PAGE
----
There are deaf churches (where sign language is the main language), deaf synagogues, deaf Jewish community centers, and the Hebrew Seminary of the Deaf in Illinois. In 2011 the Conservative Movement unanimously passed the rabbinic responsa, "The Status of the Heresh [one who is deaf] and of Sign Language", by the Committee on Jewish Law and Standards (CJLS). This responsa declared that, among other things, "The Committee on Jewish Law and Standards rules that the deaf who communicate via sign language and do not speak are no longer to be considered mentally incapacitated. Jews who are deaf are responsible for observing mitzvot. Our communities, synagogues, schools, and camps must strive to be welcoming and accessible, and inclusive. Sign language may be used in matters of personal status and may be used in rituals. A deaf person called to the Torah who does not speak may recite the berakhot via sign language. A deaf person may serve as a shaliah tzibbur in sign language in a minyan whose medium of communication is sign language."
There are 15 chapters of Deaf Women United throughout the United States; its mission is, "to promote the lives of Deaf women through empowerment, enrichment, and networking." There is also Pink Wings of Hope, an American breast cancer support group for deaf and hard-of-hearing women.
The library at Gallaudet University, the only deaf liberal arts university in the United States, was founded in 1876. The library's collection has grown from a small number of reference books to the world's largest collection of deaf-related materials, with over 234,000 books and thousands of other materials in different formats. The collection is so large that the library had to create a hybrid classification system based on the Dewey Decimal Classification System in order to make cataloging and location within the library easier for both library staff and users. The library also houses the university's archives, which holds some of the oldest deaf-related books and documents in the world.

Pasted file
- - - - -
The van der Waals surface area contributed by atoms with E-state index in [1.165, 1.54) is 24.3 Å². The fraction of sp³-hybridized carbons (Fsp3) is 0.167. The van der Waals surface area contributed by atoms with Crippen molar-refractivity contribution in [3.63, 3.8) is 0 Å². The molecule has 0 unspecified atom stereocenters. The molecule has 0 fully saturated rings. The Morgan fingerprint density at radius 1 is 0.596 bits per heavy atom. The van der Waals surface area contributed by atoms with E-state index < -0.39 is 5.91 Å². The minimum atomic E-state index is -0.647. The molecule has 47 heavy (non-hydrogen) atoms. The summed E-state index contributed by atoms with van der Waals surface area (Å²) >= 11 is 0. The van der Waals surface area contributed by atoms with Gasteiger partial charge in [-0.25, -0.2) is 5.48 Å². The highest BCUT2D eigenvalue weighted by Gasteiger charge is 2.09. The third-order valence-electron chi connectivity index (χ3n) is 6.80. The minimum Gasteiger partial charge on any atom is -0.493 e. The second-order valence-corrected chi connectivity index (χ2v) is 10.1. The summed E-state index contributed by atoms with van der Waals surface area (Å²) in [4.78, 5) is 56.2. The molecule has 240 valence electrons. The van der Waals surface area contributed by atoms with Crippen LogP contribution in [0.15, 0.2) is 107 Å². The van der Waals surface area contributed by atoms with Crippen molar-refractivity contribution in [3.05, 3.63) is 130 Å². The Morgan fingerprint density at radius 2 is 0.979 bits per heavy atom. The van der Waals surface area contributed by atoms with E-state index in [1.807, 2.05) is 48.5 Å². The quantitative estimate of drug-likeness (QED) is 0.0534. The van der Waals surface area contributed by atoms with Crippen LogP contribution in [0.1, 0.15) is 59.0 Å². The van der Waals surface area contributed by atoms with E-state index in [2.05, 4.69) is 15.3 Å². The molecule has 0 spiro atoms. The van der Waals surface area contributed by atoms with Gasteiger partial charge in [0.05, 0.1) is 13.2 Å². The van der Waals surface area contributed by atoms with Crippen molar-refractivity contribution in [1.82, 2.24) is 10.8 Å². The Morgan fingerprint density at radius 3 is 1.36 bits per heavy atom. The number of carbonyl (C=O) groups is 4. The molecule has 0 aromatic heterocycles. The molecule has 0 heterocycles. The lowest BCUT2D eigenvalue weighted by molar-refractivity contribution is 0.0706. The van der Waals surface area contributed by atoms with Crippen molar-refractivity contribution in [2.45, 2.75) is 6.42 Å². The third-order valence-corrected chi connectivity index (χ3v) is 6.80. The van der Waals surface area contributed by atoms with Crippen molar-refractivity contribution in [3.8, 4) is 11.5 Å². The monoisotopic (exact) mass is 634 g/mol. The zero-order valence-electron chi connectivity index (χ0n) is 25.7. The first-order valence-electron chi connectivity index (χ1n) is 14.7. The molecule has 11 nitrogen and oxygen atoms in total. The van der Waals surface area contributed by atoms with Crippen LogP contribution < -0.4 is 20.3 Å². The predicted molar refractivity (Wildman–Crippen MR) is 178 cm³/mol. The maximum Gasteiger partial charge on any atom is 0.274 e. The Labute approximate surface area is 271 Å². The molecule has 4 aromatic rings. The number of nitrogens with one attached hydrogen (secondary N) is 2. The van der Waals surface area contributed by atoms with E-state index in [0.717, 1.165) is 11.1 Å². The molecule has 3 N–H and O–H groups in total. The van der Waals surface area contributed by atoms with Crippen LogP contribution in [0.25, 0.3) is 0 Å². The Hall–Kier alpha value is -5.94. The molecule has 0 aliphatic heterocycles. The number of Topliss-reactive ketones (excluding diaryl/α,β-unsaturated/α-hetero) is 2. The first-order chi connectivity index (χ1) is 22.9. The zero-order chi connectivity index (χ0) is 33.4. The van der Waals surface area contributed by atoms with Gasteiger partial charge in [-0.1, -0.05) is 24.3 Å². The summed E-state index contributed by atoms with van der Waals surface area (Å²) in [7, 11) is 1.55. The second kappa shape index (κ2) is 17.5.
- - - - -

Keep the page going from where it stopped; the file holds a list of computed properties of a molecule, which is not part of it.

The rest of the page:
The American Library Association, also founded in 1876, has stated that disabled people belong to a minority that is often overlooked and underrepresented by people in the library, and the Deaf community belongs in this minority group. The ALA's Library Bill of Rights preamble states that "all libraries are forums for information and ideas" and as such libraries need to remove the physical and technological barriers which in turn would allow persons with disabilities full access to the resources available.
One notable American activist in the library community working toward accessibility for the deaf was Alice Lougee Hagemeyer, herself deaf. In 1974 she created Deaf Awareness Week, later called Deaf Heritage Week, in which programs about deaf culture are held in libraries. In 1980 she founded the unit now known as the Library Service to People who are Deaf or Hard of Hearing Forum, which is a unit within the American Library Association.